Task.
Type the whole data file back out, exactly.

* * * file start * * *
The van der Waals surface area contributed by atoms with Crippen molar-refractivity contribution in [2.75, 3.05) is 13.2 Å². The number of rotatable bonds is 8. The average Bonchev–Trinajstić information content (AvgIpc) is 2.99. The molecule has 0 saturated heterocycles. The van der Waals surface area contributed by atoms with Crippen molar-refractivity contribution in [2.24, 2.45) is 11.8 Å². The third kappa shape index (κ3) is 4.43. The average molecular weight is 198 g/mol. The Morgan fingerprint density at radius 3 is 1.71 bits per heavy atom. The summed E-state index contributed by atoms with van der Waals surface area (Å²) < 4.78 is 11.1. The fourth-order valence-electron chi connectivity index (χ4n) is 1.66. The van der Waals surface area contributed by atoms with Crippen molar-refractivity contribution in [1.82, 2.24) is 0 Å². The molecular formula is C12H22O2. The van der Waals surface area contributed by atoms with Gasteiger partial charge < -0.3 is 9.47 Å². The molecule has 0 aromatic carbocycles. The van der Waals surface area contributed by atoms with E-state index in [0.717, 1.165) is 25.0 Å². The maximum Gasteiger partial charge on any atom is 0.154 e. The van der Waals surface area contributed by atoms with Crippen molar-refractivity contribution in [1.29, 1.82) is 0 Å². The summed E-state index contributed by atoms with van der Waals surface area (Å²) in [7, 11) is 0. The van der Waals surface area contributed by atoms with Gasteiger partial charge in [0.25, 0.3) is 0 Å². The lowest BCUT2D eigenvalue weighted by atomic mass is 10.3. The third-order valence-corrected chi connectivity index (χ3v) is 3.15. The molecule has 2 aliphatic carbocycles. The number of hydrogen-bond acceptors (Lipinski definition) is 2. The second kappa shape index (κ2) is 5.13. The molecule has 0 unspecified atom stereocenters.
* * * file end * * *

The van der Waals surface area contributed by atoms with Crippen molar-refractivity contribution in [2.75, 3.05) is 13.2 Å². The number of rotatable bonds is 8. The average Bonchev–Trinajstić information content (AvgIpc) is 2.99. The molecule has 0 saturated heterocycles. The van der Waals surface area contributed by atoms with Crippen molar-refractivity contribution in [2.24, 2.45) is 11.8 Å². The third kappa shape index (κ3) is 4.43. The average molecular weight is 198 g/mol. The Morgan fingerprint density at radius 3 is 1.71 bits per heavy atom. The summed E-state index contributed by atoms with van der Waals surface area (Å²) < 4.78 is 11.1. The fourth-order valence-electron chi connectivity index (χ4n) is 1.66. The van der Waals surface area contributed by atoms with Crippen molar-refractivity contribution in [1.82, 2.24) is 0 Å². The molecular formula is C12H22O2. The van der Waals surface area contributed by atoms with Gasteiger partial charge < -0.3 is 9.47 Å². The molecule has 0 aromatic carbocycles. The van der Waals surface area contributed by atoms with E-state index in [0.717, 1.165) is 25.0 Å². The maximum Gasteiger partial charge on any atom is 0.154 e. The van der Waals surface area contributed by atoms with Crippen molar-refractivity contribution in [1.29, 1.82) is 0 Å². The summed E-state index contributed by atoms with van der Waals surface area (Å²) in [7, 11) is 0. The van der Waals surface area contributed by atoms with Gasteiger partial charge in [0.25, 0.3) is 0 Å². The lowest BCUT2D eigenvalue weighted by atomic mass is 10.3. The third-order valence-corrected chi connectivity index (χ3v) is 3.15. The molecule has 2 aliphatic carbocycles. The number of hydrogen-bond acceptors (Lipinski definition) is 2. The second kappa shape index (κ2) is 5.13. The molecule has 0 unspecified atom stereocenters.